The financially troubled Chrysler Corp. presented the Treasury Department last night with a scaled-down bid for $750 million in federal loan guarantees.
There was no immediate reaction from the Carter administration, which last month rejected an appeal for $1.2 billion in loan guarantees as excessive.
The company's new bid came as the United Auto Workers offered in negotiations with Chrysler to defer the company's $200 million in pension funding payments for 1980, freeing the money to meet immediate cashflow needs.
The union also made undisclosed concessions on economic gains won earlier from General Motors Corp. and Ford Motor Co. A union aide described them as "significant" but gave no details.
In its 75-page "modification" of the earler proposal for government help, Chrysler said it "cannot be as confident now of its maximum requirement" as it was a month ago but pledged to "take extraordinary measures" to contain its funding needs to its earlier estimate of $2.1 billion over the next two years.
It revised its estimate of resources available from non-government sources to $1.35 billion from sale of assets, state and local government assistance and constituent groups such as the UAW, leaving $750 million for the government to guarantee in private bank loans.
In its reports last night, Chrysler noted a dramatic change in the economic outlook because of recent Federal Reserve Board policies to halt credit expansion. The abruptness of the changes has increased the uncertainties facing Chrysler and the urgency for resolution of the situation," the report said.
The report also said the company's projected increases in market share could be jeopardized by reduced consumer confidence in Chrysler.
The automaker said it is negotiating to sell some subsidiaries and attract new financial support from banks and local governments to cut the loan guarantee request from $1.2 billion to $750 million. Chrysler declined to disclose further details because it "could impair these negotiations."
Chrysler also revealed it has slashed advertising budgets by 35 percent.
Earlier in the day, legislators from Michigan formally introduced slightly differing bills to provide assistance to Chrysler, America's 10th largest industrial firm.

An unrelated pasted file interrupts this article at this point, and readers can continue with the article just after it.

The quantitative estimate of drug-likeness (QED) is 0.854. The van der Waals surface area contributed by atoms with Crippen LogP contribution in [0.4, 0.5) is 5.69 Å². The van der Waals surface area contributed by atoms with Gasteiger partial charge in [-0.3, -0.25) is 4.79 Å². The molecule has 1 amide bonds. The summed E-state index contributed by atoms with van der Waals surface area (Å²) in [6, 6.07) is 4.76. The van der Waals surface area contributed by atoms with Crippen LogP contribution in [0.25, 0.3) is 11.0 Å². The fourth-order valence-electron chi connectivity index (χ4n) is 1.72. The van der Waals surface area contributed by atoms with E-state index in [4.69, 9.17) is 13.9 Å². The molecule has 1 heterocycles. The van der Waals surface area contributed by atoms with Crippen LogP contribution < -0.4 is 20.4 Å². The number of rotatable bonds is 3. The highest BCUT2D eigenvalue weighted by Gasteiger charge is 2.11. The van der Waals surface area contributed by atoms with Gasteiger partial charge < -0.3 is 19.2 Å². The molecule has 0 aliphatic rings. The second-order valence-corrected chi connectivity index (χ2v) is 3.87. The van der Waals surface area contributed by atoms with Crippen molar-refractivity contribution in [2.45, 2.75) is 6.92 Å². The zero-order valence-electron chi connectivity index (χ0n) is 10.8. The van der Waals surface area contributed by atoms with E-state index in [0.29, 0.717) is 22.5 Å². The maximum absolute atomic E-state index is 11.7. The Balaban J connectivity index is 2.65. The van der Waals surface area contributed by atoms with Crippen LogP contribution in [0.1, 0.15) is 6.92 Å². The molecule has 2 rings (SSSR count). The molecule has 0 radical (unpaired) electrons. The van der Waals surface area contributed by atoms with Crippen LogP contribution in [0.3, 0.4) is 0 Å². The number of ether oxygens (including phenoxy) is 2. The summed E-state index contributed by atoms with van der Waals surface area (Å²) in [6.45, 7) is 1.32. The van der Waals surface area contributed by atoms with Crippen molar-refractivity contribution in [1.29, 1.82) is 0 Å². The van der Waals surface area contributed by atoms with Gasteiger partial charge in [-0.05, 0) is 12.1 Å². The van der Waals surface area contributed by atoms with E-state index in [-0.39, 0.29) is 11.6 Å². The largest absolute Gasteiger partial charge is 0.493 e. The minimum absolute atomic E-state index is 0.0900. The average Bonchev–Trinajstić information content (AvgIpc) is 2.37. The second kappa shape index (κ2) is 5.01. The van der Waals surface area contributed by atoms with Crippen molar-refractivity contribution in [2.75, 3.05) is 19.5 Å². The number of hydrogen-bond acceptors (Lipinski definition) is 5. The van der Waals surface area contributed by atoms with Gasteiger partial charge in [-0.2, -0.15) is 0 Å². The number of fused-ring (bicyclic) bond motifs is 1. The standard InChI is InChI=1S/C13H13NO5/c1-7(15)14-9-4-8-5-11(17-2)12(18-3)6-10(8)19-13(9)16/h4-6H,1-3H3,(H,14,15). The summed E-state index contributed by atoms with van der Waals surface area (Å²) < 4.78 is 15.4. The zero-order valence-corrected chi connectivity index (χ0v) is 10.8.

One bill -- sponsored by Sen. Donald Riegle (D-Mich.) -- would require Chrysler to establish an employe stock ownership plan in order to qualify for government guarantees of bank loans to the automobile manufacturer.
A separate measure sponsored by Rep. James Blanchard (D-Mich.) would permit a three-member government loans as well as guarantees. But the House bill contains no provision for employe ownership, a concept that has been gaining ground on Capitol Hill in recent weeks.
The Senate and House bills offered yesterday didn't specify any amount of federal loan guarantees, but both would require Chrysler to develop a long-range management and fiscal plan to give the enterprise a sound managerial and fiscal base.
Meanwhile, the UAW and Chrysler continued talks in Detroit on a new contract yesterday. Union President Douglas Fraser told reporters before an afternoon session that he was planning to make some economic concessions.
Fraser wouldn't discuss details but said the plan will "deviate from the Ford (Motor Co.) and General Motors (Corp.) agreements" signed recently. He said presentation of the union contract proposal would enable Iacocca to assure federal officials that the union indeed wants to help the company.
The Treasury announced separately that Ernst & Whinney, one of the nation's largest accounting firms, has been hired to analyze Chrysler's financial data and its financial projections.
The department also hired John Secrest, a recently retired financial vice president of American Motors Corp., as a paid consultant to help evaluate Chrysler's revamped aid request.